The first contact we had with the couple, who were seeking to convert their old flat in the Eixample district into their new home, was through a descriptive dossier that they had prepared. On the cover was a family photograph: the two of them and their two children riding bikes. Although they enjoyed outdoor sports and ventured into the countryside on the weekends, what they wanted was an urban refuge. Until then, they had lived in a small flat with two large terraces, which was why they wanted to trade the urban exteriors for additional space inside.
With this comprehensive refurbishment, we helped lay the foundations for the family’s new urban refuge and gave a contemporary touch to a home that can be easily redistributed to adapt to the owners’ changing needs.
With this information in mind, we paid the home an initial visit. The flat is located on the fifth storey of one of Barcelona’s typical Eixample-style buildings. It was not, however, from the turn of the 20th century like those on the lower floors, as it had been built at a later time. After consulting the archives, we concluded that the flat was indeed an addition and that it was built in the 1960s. Its structural configuration was therefore different to that of the neighbouring properties. Concrete beams were used to support the floors, instead of wood beams with filler blocks. The voids in the main façades were wider and larger than those of the rest of the building, and most of the interior partitions were non-structural. As a result, we decided to approach this project with a more contemporary architectural language than in other projects we had previously carried out in Barcelona’s Eixample district.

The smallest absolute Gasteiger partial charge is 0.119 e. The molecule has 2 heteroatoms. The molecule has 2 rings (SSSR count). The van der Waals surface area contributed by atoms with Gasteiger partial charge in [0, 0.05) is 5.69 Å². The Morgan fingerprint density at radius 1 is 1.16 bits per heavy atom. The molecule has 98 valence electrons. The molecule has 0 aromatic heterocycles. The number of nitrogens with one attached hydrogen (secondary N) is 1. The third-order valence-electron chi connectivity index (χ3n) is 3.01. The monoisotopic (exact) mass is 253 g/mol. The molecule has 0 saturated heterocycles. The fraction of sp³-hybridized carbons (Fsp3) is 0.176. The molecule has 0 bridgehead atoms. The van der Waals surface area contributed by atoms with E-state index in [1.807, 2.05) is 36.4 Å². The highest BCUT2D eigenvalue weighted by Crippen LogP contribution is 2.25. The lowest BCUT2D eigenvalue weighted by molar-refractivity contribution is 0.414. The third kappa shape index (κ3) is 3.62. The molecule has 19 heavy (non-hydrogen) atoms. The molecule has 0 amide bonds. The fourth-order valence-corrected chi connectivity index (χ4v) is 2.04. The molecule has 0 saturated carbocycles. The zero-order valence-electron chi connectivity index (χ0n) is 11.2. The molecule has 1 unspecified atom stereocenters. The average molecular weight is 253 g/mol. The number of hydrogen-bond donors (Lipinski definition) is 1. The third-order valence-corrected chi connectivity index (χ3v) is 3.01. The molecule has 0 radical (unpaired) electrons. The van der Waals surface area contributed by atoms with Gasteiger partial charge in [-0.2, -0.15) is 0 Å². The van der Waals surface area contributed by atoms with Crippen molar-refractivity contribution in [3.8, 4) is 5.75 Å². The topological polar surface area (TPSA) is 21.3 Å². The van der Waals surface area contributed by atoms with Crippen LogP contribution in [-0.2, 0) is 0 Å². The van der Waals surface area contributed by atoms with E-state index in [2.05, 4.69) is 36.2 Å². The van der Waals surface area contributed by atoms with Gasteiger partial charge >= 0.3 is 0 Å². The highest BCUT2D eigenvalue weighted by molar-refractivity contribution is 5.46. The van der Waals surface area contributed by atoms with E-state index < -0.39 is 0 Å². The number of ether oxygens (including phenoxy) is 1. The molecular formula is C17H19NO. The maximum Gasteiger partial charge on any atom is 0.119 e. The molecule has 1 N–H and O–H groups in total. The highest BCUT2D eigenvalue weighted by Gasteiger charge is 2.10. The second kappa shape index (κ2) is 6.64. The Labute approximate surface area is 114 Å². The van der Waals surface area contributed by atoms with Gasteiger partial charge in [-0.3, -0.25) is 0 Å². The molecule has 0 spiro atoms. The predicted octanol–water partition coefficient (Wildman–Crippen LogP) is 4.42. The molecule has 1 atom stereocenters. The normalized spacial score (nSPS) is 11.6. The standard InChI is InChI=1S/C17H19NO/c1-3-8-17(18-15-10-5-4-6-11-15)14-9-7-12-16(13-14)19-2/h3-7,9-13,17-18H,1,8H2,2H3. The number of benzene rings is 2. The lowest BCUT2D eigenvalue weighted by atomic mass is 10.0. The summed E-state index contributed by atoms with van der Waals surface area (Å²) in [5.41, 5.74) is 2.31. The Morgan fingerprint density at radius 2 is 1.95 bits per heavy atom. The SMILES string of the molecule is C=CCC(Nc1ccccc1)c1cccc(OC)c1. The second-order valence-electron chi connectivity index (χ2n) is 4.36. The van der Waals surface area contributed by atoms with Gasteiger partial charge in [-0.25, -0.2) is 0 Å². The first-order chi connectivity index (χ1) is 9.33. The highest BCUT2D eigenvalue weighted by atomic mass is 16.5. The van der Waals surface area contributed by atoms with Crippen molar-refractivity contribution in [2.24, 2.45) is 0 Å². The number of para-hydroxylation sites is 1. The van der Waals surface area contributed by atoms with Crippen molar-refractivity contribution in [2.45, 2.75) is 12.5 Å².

Some of the salient features of the original dwelling that we took into account from the outset were its generous size, brightness and dual orientation. With a surface area of 150 m2, there was ample room in which to place the required functional layout: three double bedrooms, two full bathrooms, a large kitchen-dining area and a living room with an additional study area. The dual southeast-northeast orientation made it easy to divide the home into two separate areas: the area with the greatest amount of sunlight for communal purposes, and another for more private purposes. In the central strip we placed the children’s bathroom, the laundry room and a third dual access bedroom that could be turned into two independent rooms if necessary in the future. All of these spaces were clearly delimited by the strategic placement of a series of prismatic volumes for storing small items. These volumes were finished with turquoise lacquer to visually enhance their function as spatial organisers.
The use of this colour in various elements throughout the home highlights the fluency of the spaces from the same unit. In the kitchen and living room, turquoise lends colour to the wall mounted cabinets and open shelving. In the bathrooms, the exterior paint transforms into turquoise tiles inside.
The wood and grey tile flooring provides a neutral canvas-like backdrop atop which to place these items of colour. Along these lines, none of the central volumes reach the ceiling, causing them stand out as independent pieces in a neutral, unitary context. For the rest of the surfaces and furnishings, neutral shades were chosen, except in the case of small or complementary items, which break from the colour scheme with their terracotta and mustard colours.